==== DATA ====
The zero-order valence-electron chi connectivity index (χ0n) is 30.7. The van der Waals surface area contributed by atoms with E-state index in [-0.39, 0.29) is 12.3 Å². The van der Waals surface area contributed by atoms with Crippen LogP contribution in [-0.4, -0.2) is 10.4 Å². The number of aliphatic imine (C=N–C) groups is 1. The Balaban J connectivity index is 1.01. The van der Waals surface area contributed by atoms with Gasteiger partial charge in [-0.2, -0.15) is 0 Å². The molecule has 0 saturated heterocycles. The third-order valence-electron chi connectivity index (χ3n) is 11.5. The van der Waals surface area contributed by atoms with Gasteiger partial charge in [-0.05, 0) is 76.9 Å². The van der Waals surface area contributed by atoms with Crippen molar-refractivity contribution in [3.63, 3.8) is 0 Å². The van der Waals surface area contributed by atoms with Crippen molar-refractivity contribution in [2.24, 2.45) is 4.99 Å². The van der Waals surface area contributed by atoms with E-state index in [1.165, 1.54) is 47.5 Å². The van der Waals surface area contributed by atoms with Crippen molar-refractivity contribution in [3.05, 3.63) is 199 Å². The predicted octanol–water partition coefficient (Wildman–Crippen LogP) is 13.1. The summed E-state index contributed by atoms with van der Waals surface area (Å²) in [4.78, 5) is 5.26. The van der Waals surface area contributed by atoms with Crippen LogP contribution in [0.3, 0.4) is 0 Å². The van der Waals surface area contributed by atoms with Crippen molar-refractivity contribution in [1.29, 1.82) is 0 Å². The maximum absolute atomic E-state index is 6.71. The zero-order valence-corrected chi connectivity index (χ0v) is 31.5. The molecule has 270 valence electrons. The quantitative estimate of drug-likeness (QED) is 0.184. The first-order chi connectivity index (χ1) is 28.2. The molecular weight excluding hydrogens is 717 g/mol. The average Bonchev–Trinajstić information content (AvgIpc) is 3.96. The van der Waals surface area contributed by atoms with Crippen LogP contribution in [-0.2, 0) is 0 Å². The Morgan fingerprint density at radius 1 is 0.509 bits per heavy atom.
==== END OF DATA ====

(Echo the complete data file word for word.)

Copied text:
The zero-order valence-electron chi connectivity index (χ0n) is 30.7. The van der Waals surface area contributed by atoms with E-state index in [-0.39, 0.29) is 12.3 Å². The van der Waals surface area contributed by atoms with Crippen LogP contribution in [-0.4, -0.2) is 10.4 Å². The number of aliphatic imine (C=N–C) groups is 1. The Balaban J connectivity index is 1.01. The van der Waals surface area contributed by atoms with Gasteiger partial charge in [-0.2, -0.15) is 0 Å². The molecule has 0 saturated heterocycles. The third-order valence-electron chi connectivity index (χ3n) is 11.5. The van der Waals surface area contributed by atoms with Gasteiger partial charge in [-0.05, 0) is 76.9 Å². The van der Waals surface area contributed by atoms with Crippen molar-refractivity contribution in [3.63, 3.8) is 0 Å². The van der Waals surface area contributed by atoms with Crippen molar-refractivity contribution in [2.24, 2.45) is 4.99 Å². The van der Waals surface area contributed by atoms with E-state index in [1.165, 1.54) is 47.5 Å². The van der Waals surface area contributed by atoms with Crippen molar-refractivity contribution in [3.05, 3.63) is 199 Å². The predicted octanol–water partition coefficient (Wildman–Crippen LogP) is 13.1. The summed E-state index contributed by atoms with van der Waals surface area (Å²) in [4.78, 5) is 5.26. The van der Waals surface area contributed by atoms with Crippen LogP contribution in [0.3, 0.4) is 0 Å². The van der Waals surface area contributed by atoms with Crippen molar-refractivity contribution in [1.29, 1.82) is 0 Å². The maximum absolute atomic E-state index is 6.71. The zero-order valence-corrected chi connectivity index (χ0v) is 31.5. The molecule has 270 valence electrons. The quantitative estimate of drug-likeness (QED) is 0.184. The first-order chi connectivity index (χ1) is 28.2. The molecular weight excluding hydrogens is 717 g/mol. The average Bonchev–Trinajstić information content (AvgIpc) is 3.96. The van der Waals surface area contributed by atoms with Crippen LogP contribution in [-0.2, 0) is 0 Å². The Morgan fingerprint density at radius 1 is 0.509 bits per heavy atom.